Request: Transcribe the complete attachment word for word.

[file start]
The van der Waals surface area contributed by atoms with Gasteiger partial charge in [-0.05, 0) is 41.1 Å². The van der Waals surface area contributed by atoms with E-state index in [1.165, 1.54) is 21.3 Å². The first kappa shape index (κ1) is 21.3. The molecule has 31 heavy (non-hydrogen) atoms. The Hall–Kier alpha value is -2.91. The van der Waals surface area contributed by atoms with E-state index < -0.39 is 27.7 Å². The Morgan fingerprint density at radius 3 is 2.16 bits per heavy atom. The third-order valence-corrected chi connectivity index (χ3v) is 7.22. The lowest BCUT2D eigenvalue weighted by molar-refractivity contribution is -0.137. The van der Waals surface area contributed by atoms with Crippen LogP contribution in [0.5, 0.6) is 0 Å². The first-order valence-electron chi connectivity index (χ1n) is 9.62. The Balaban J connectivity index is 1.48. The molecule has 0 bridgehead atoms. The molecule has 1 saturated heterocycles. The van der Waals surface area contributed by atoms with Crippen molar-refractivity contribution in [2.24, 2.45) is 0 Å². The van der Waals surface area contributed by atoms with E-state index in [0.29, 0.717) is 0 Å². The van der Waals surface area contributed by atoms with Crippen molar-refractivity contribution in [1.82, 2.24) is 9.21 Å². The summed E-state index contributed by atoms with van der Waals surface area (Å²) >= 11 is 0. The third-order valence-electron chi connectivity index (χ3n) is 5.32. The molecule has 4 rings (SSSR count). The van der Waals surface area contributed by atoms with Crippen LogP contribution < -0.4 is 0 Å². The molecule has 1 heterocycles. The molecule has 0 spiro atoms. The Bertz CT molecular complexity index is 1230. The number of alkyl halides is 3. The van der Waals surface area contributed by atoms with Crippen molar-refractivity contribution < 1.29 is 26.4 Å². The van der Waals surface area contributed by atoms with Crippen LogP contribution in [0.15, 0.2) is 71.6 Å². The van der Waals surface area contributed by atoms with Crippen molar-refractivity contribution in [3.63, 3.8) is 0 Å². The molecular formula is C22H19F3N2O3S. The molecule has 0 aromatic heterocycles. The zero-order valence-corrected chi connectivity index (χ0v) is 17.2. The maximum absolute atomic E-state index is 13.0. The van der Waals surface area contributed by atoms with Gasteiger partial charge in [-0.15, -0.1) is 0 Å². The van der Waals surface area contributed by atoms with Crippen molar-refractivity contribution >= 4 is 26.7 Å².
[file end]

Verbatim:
The van der Waals surface area contributed by atoms with Gasteiger partial charge in [-0.05, 0) is 41.1 Å². The van der Waals surface area contributed by atoms with E-state index in [1.165, 1.54) is 21.3 Å². The first kappa shape index (κ1) is 21.3. The molecule has 31 heavy (non-hydrogen) atoms. The Hall–Kier alpha value is -2.91. The van der Waals surface area contributed by atoms with E-state index < -0.39 is 27.7 Å². The Morgan fingerprint density at radius 3 is 2.16 bits per heavy atom. The third-order valence-corrected chi connectivity index (χ3v) is 7.22. The lowest BCUT2D eigenvalue weighted by molar-refractivity contribution is -0.137. The van der Waals surface area contributed by atoms with Crippen LogP contribution in [0.5, 0.6) is 0 Å². The first-order valence-electron chi connectivity index (χ1n) is 9.62. The Balaban J connectivity index is 1.48. The molecule has 0 bridgehead atoms. The molecule has 1 saturated heterocycles. The van der Waals surface area contributed by atoms with Crippen molar-refractivity contribution in [2.24, 2.45) is 0 Å². The van der Waals surface area contributed by atoms with E-state index in [0.29, 0.717) is 0 Å². The van der Waals surface area contributed by atoms with Crippen molar-refractivity contribution in [1.82, 2.24) is 9.21 Å². The summed E-state index contributed by atoms with van der Waals surface area (Å²) >= 11 is 0. The third-order valence-electron chi connectivity index (χ3n) is 5.32. The molecule has 4 rings (SSSR count). The van der Waals surface area contributed by atoms with Crippen LogP contribution < -0.4 is 0 Å². The molecule has 1 heterocycles. The molecule has 0 spiro atoms. The Bertz CT molecular complexity index is 1230. The number of alkyl halides is 3. The van der Waals surface area contributed by atoms with Crippen molar-refractivity contribution < 1.29 is 26.4 Å². The van der Waals surface area contributed by atoms with Crippen LogP contribution in [0.15, 0.2) is 71.6 Å². The van der Waals surface area contributed by atoms with Crippen molar-refractivity contribution in [3.63, 3.8) is 0 Å². The molecular formula is C22H19F3N2O3S. The molecule has 0 aromatic heterocycles. The zero-order valence-corrected chi connectivity index (χ0v) is 17.2. The maximum absolute atomic E-state index is 13.0. The van der Waals surface area contributed by atoms with Gasteiger partial charge in [-0.15, -0.1) is 0 Å². The van der Waals surface area contributed by atoms with Crippen molar-refractivity contribution >= 4 is 26.7 Å².